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Tourism in the border region has been doing well, but divisive rhetoric coming from the White House has many worried.
That was a major takeaway from government officials and tourism organizations at a hearing about binational tourism held by the California Select Committee on California-Mexico Cooperation in National City last week.
“It influences people’s actions, and we have seen this since this president took office,” said state Sen. Ben Hueso, who chairs the committee. “Hate crimes increased in our county, so we need to counter that message.”
It’s been a long-standing concern. In 2016, as President Donald Trump was campaigning to build a border wall, VOSD’s managing editor Sara Libby urged federal officials not to undermine the efforts of local leaders who’ve been making it easier — not harder — for us to travel into Mexico. The best thing about San Diego, she argued in story for CityLab, is its proximity to Tijuana.
Last year, the concerns over impacts to regional tourism emerged when a large caravan of Central American asylum-seekers arrived in Tijuana and after a five-hour closure of the San Ysidro Port of Entry. While homicide rates have surged in the past few years, Tijuana has been trying to maintain and promote tourism, with pink trolley advertisements in San Diego and even a proposal for a hillside Hollywood-like Tijuana sign set on the city’s Cerro Colorado.
Mexico is the No. 1 international tourist market for California, said Caroline Beteta, CEO of Visit California, during the hearing last week.
Visit California estimates roughly 631,000 people traveled by air from Mexico to California in 2019, and spent roughly $1 billion. When you add people who cross by land, that’s 8 million annual trips and $3.5 billion in spending.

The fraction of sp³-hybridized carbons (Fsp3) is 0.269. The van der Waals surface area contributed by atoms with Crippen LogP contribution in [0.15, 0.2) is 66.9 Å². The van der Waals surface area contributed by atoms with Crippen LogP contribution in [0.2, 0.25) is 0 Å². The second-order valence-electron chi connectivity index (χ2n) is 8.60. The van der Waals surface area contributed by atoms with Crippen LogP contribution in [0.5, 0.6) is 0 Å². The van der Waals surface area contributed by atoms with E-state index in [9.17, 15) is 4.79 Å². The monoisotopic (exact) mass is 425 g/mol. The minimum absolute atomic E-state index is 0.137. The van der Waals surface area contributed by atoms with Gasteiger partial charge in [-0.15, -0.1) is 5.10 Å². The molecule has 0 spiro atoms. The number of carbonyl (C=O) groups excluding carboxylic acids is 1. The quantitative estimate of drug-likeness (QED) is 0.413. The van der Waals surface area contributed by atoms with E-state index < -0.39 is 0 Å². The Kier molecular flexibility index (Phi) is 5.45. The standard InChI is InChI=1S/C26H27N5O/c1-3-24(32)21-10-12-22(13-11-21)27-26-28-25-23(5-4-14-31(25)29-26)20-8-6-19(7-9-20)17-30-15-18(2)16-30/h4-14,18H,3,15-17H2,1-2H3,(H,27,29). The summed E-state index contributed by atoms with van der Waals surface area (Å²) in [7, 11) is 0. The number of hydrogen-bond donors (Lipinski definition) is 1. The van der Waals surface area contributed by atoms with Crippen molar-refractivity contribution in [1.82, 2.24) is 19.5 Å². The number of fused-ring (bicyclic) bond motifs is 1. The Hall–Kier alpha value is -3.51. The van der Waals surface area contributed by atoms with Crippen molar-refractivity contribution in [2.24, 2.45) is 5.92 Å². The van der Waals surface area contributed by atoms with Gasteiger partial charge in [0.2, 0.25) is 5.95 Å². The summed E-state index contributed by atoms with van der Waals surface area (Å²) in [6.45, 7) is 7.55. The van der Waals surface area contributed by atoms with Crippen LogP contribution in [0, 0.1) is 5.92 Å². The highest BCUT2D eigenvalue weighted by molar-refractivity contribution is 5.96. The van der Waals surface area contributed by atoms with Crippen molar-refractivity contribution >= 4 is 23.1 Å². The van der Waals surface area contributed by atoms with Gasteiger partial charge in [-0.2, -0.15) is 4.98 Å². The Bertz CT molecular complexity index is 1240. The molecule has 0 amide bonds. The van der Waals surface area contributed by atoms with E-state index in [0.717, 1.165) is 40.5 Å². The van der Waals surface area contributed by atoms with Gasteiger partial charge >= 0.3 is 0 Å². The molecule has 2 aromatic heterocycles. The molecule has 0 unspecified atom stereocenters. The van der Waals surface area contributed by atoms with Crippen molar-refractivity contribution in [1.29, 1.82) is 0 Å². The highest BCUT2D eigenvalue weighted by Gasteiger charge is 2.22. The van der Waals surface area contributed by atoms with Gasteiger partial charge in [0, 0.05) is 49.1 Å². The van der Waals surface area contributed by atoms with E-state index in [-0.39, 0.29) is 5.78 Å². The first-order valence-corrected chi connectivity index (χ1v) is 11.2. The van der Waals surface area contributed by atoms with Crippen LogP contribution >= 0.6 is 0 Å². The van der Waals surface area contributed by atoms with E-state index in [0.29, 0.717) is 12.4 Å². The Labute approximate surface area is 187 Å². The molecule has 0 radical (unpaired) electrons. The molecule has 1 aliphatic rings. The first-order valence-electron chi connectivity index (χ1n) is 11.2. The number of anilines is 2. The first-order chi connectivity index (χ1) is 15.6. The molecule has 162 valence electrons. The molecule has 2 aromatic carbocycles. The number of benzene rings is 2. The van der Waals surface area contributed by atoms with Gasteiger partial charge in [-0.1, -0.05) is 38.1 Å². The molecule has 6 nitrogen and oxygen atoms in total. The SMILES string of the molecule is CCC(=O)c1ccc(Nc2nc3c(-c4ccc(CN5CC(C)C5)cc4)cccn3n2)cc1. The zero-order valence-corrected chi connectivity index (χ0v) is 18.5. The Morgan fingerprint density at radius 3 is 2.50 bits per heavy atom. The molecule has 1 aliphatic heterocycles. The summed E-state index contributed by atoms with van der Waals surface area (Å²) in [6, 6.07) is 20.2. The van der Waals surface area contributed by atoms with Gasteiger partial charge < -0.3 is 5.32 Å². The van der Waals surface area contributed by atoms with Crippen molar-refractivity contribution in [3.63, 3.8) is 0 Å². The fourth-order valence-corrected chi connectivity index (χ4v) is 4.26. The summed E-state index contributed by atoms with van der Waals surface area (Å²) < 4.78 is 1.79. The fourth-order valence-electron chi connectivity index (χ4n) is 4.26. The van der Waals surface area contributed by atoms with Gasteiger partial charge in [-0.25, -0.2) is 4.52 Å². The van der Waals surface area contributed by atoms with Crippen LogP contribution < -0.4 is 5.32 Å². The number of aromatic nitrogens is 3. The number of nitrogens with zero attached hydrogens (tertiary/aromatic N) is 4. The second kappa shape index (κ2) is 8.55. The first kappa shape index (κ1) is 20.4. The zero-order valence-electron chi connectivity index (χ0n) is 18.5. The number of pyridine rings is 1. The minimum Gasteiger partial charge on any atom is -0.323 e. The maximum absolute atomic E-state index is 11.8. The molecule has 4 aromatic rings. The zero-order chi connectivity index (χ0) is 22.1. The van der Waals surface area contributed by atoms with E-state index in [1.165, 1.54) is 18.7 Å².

For San Diego specifically, there are about 4.6 million Mexican visitors to San Diego, who spend $506 million annually, said Kerri Kapich, the COO of the San Diego Tourism Authority. Most of those are day visitors. Only about 430,000 spend the night. About 47 percent of those people are visiting friends and family, while 38 percent are on vacation.
“We are a very connected community,” Kapich said. “That’s the fabric of who we are in this binational region.”
That travel is impacted, though, by currency fluctuations and other border concerns.
“Tourism is the best way for people to get to know different points of views and cultures,” said Barb Newton, CEO of the California Travel Association.
Newton said she polled her member organizations and found that many were concerned by national travel policies and how California is viewed by people who live outside the state and country. That marked a change from previous years, when things like homelessness were seen as the top negative impact on tourism.
“My members say they are really challenged by the climate we’re working in,” she said.
For Baja California,leveraging its relationship with California is essential.